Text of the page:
Ice lolly sticks and eggshells

There’s a spiral in my fingerprint that I get lost in.
It’s like something from a Geography textbook.
The middle is thin and intricate
then expands into controlled chaos.
When I think about everywhere I’ve left it
I get a little overwhelmed:
car door handles, ice lolly sticks, eggshells,
the side of my temples, Christmas crackers,
funeral order of services, dog poo bags.
It sits near the tip of my left hand’s ring finger.
That one gets all the stories.

© Carl Burkitt 2020

Heart in the head

When asked what animal I would be
I tend to opt for a giraffe.
I’m pretty tall, thin-limbed and knobbly-kneed.
I have patchy skin, sticky-out ears,
small tufts of hair and I like leaves.
Poking my massive tongue out is fun too.
There have been days I’ve felt more like a pig,
or a butterfly that can taste everything it walks on.
Sometimes I’m a shrimp with its heart in its head.
It’d be nice to hibernate for 17 years like a cicadas.
I once felt like a cute little mouse.
But deep down I know
I’m going to be startled to death like a chicken.

© Carl Burkitt 2020

Taking chances

Imagine if your reflection was independent,
just hanging out behind the mirror,
swooning, taking chances, eating coconuts,
making different mistakes, upsetting different people,
living the life you were too scared to live.
Would you try and kiss it? I probably would.
It’s embarrassing to say, but I’d love to really
know what kind of a kisser I am.
My reflection looks like a selfish lover
and far less nervous than I feel.

© Carl Burkitt 2020

Departure

On the packed platform at Vauxhall train station
everyone was looking at me. Absolutely everyone.
My perturbed pupils surveyed the scene I was the star of.
The metal teeth in front of my penis were zipped up,
I was shoulder free of bird bum Tipp-Ex, my moustache
was by no means milked up and not a single bean juice blob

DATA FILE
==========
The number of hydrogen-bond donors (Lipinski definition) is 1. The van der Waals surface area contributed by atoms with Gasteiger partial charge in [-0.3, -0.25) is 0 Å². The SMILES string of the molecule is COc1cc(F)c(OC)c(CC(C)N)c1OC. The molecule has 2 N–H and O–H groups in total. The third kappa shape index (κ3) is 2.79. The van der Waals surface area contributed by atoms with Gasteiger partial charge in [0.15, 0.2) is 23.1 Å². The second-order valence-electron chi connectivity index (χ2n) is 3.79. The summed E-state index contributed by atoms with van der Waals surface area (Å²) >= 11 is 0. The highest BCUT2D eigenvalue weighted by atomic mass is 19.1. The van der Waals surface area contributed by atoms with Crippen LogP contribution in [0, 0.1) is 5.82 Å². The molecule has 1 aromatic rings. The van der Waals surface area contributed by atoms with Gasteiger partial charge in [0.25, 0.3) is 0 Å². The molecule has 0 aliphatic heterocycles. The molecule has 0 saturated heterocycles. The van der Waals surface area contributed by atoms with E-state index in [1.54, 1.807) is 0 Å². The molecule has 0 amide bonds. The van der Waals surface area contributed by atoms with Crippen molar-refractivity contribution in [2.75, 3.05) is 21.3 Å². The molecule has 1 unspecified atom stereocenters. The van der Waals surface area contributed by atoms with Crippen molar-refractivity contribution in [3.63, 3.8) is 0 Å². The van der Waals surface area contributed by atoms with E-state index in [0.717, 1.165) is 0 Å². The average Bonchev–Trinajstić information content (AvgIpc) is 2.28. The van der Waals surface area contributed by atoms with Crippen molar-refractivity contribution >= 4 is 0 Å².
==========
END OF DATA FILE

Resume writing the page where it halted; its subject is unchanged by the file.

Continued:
sat on my grey hoodie. Nothing.
But still the anoraked man frowned at my face,
the latte-handed lady tutted at my hair,
the front page Metro celebs judged my tummy.
I turned and rushed away from underneath
the departures board, terribly insecure.

© Carl Burkitt 2020

Extra 24 hours

If the extra 24 hours of a leap year
got spread out across the month of February,
I wonder how we would use them each day.
Maybe we’d look at the shape of clouds a little longer,
take that slight lie in we always want on a week day.
Perhaps we wouldn’t tut when the bus was a minute late
or we’d take daily steps to repair relationships.
We could start that hobby, read that book,
bake that cake, try speaking kindly to ourselves.
If I had an extra hour every day I would probably
read through my Gmail’s ‘Social’ and ‘Promotion’ tabs.

© Carl Burkitt 2020

Sixty thousand thoughts

We have over 60,000 thoughts a day. Peaches.
Did I leave the gas on? What’s she looking at?
What’s he looking at? I don’t have a gas oven.
Apples. Shit shoes. Graeme had nice cheeks.
Sausages. I want a Mars Bar. When did it last snow?
Parkour! Bananarama. My back hurts.
Jim’s forks feel right in my hands. Bacon.
Look left. Look right. Pigeon eggs? Dust is skin.
Last night a DJ saved my life. Cherry yogurt.
I wonder if Scott liked the dumplings. Mini discs.
My name is almost car. Toy Story. Pigs.
Will my baby be able to roll its tongue?
Mmmm Danone.

© Carl Burkitt 2020

Mild peril

A nine-year-old asks a 12-year old
Why do you use a fork like that? Are you stupid?
A waiter has a seed in his front two teeth.
My finger pops through the toilet roll.
A two hour train journey gets slowed
into a four hour train journey.
I go up a notch on my decade old belt.
A woman crosses the road when the man is red.
I lose a tenner and then find it in my wallet.
A pigeon slips off a kerb.
I finally understand Finding Nemo’s
‘Mild Peril’ classification.

© Carl Burkitt 2020